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What Are the Differences Between Lean and Agile Manufacturing?

Lean manufacturing relies on an assembly line.
Lean manufacturing relies to a large degree on employees who physically construct a part or group of parts.
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  • Written By: Amy Rodriguez
  • Edited By: Jessica Seminara
  • Last Modified Date: 19 September 2014
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There are many differences between lean and agile manufacturing, including production style, inventory levels, and customization abilities. A lean manufacturing technique is based on the mass assembly line strategy with a mixture of employees and machines creating products from the smallest components to the larger outside assemblies. In contrast, agile manufacturing depends mainly on production automation and modular pieces to form a desired product.

One main difference between lean and agile manufacturing is production configuration. Lean manufacturing relies heavily on employees to physically construct a part or group of parts; that product portion is passed to another employee for attachment of additional components. Automated machines may be added along the employee assembly line for more precise manufacturing, such as aligning electronic components on a printed circuit board (PCB).

By comparison, agile manufacturing uses automation as its main production strategy. The number of employees is reduced, to save on labor costs; the workers that remain along the production line are normally present to adjust or repair the robotic machines when necessary, rather than to physically create a product. As a result, the manufacturing line is efficient and cost effective for the business and consumers.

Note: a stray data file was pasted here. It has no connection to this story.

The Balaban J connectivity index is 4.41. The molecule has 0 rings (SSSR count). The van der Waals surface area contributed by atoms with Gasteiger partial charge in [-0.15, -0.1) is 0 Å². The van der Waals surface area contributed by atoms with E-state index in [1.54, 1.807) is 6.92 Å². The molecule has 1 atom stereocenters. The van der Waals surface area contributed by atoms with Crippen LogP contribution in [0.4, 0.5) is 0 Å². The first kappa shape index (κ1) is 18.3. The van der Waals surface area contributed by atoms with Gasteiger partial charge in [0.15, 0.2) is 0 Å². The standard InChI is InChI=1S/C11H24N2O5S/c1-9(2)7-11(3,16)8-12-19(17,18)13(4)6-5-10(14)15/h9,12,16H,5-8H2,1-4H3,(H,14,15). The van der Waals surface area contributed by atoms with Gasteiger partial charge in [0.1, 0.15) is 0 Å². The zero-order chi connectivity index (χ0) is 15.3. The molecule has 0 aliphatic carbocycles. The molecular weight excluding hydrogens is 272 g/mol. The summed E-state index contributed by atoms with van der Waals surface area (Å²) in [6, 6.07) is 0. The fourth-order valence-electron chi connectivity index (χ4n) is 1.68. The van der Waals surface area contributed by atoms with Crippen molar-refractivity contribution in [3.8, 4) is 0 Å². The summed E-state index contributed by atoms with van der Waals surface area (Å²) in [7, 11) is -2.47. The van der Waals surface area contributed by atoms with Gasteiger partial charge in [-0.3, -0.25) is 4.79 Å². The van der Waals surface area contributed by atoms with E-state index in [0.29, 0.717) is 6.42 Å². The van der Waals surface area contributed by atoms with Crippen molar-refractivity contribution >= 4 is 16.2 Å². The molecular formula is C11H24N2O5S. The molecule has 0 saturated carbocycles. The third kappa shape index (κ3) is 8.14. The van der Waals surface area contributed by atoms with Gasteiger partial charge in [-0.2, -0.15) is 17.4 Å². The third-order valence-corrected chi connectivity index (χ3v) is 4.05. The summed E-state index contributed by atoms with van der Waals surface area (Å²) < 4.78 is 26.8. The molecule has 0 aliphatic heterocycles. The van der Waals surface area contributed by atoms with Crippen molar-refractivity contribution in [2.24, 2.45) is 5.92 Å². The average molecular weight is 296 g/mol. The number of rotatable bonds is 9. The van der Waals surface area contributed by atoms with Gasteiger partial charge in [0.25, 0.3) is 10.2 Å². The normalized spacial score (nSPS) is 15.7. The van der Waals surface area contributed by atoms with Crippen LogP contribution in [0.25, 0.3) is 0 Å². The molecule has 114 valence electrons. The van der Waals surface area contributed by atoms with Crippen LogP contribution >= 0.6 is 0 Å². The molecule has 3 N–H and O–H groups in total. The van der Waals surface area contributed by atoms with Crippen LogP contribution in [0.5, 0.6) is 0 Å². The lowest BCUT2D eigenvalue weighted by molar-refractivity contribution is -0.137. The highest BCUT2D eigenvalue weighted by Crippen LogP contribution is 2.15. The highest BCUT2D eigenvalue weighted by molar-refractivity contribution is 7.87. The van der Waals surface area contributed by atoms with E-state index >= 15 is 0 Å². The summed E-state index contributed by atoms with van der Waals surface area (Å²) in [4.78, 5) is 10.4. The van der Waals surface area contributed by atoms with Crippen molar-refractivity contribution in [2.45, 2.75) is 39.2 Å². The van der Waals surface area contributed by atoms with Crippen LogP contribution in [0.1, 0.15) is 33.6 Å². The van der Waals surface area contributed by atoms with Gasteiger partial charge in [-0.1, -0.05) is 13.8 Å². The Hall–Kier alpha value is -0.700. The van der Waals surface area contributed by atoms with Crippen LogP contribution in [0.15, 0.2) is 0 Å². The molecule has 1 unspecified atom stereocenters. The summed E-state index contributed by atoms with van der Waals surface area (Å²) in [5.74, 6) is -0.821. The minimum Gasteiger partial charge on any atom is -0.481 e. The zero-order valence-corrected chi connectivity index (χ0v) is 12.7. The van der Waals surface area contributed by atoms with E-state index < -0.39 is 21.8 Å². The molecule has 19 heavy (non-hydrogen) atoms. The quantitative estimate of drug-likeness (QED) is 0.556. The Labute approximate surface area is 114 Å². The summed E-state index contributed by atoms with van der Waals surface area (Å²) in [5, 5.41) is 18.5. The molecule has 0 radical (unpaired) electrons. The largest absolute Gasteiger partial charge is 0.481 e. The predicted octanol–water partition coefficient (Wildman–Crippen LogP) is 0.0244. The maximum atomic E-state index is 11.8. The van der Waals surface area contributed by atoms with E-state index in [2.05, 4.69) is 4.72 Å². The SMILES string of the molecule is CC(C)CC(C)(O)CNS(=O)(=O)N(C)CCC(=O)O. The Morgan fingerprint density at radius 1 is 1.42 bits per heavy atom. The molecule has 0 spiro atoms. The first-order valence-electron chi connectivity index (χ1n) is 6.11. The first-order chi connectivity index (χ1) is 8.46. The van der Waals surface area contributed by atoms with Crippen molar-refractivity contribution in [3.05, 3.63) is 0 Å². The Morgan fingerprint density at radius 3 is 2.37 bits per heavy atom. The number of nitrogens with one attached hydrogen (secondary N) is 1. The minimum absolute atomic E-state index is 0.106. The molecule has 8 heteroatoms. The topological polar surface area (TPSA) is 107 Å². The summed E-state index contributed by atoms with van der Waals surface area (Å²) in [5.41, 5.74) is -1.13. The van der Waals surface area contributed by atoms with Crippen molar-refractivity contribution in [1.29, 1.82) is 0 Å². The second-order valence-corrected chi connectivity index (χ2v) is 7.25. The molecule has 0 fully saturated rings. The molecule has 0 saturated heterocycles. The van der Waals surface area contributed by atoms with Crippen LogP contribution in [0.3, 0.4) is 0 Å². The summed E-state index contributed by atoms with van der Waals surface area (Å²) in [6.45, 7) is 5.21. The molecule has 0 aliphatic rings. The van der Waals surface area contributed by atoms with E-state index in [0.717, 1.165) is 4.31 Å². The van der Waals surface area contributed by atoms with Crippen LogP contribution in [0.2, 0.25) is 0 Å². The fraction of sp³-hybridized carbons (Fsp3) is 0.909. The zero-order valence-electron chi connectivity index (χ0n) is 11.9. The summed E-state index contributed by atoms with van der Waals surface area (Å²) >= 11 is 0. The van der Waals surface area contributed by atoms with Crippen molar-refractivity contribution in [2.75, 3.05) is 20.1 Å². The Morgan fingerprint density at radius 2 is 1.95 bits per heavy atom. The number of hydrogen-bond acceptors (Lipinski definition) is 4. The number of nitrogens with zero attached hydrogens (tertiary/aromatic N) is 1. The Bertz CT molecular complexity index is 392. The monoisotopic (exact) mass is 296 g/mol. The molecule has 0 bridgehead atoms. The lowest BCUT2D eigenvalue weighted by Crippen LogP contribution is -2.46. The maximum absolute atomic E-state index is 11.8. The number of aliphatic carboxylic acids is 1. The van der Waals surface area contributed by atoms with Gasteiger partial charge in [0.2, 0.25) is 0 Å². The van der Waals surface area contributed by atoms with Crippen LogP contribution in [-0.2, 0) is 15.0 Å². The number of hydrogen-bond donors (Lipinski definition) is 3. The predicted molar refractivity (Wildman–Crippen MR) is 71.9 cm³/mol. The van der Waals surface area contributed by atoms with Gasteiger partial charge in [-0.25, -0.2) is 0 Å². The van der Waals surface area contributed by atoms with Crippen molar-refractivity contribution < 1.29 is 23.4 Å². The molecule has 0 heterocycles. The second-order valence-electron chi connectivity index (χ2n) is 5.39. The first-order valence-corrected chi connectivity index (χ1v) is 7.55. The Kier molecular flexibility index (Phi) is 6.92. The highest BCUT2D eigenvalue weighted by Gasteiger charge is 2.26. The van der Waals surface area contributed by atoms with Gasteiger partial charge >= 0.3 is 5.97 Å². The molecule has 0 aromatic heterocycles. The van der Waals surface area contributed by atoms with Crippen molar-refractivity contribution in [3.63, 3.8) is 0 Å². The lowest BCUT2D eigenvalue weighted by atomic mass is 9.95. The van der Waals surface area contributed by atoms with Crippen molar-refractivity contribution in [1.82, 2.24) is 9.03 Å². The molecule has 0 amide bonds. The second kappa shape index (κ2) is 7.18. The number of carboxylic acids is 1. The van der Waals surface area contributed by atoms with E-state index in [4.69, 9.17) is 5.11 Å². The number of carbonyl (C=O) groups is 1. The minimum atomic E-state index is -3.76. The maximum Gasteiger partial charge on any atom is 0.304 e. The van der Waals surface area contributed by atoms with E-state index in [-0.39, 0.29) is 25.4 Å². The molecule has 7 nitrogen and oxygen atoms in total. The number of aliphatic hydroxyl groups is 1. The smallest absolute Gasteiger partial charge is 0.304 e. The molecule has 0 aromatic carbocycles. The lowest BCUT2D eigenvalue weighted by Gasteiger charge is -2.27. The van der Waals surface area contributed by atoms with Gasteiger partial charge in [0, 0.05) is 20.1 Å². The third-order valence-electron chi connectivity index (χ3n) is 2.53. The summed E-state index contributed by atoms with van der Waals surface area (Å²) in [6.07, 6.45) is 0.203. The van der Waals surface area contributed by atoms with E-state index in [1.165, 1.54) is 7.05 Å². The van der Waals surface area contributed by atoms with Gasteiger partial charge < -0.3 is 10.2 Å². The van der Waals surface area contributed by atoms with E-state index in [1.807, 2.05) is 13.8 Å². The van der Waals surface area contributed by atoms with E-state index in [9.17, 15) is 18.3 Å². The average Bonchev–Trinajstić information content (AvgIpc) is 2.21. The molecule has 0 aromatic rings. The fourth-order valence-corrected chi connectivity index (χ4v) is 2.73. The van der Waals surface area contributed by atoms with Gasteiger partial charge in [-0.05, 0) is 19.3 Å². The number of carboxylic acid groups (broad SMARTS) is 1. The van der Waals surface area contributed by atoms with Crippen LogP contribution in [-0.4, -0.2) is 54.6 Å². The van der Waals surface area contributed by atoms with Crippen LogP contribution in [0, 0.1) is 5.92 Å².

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Inventory levels vary greatly between these two styles of manufacturing. Lean manufacturing requires numerous small parts, from washers to screws, to construct a product; the abundance of various parts contributes to high inventory storage fees. In contrast, agile manufacturing depends on a modular part construction. This standardized part structure allows different products to be made with the same few modules held in inventory which contributes to lower supply levels.

Lean and agile manufacturing processes also differ in terms of how easily products can be customized under each system. Changing any part of a product in lean production to customize its operation or appearance requires a redesign of the internal and external parts, as well as generating prototypes to verify functionality. Customized products are extremely expensive due to the high costs of this research and design. Additionally, the production line is interrupted while updating it to produce the customized product, which negatively impacts normal manufacturing times and costs.

In contrast, agile production can accommodate customized product orders since the modular construction can be altered quickly. The production line simply needs to adapt or add new modules to the existing product. As a result, the consumer can acquire a competitively priced custom product without impeding the normal business production line. Many consumers will seek out products from companies that can specialize in this manner. Both lean and agile manufacturing processes can satisfy customer needs, but with a direct effect on final product cost.

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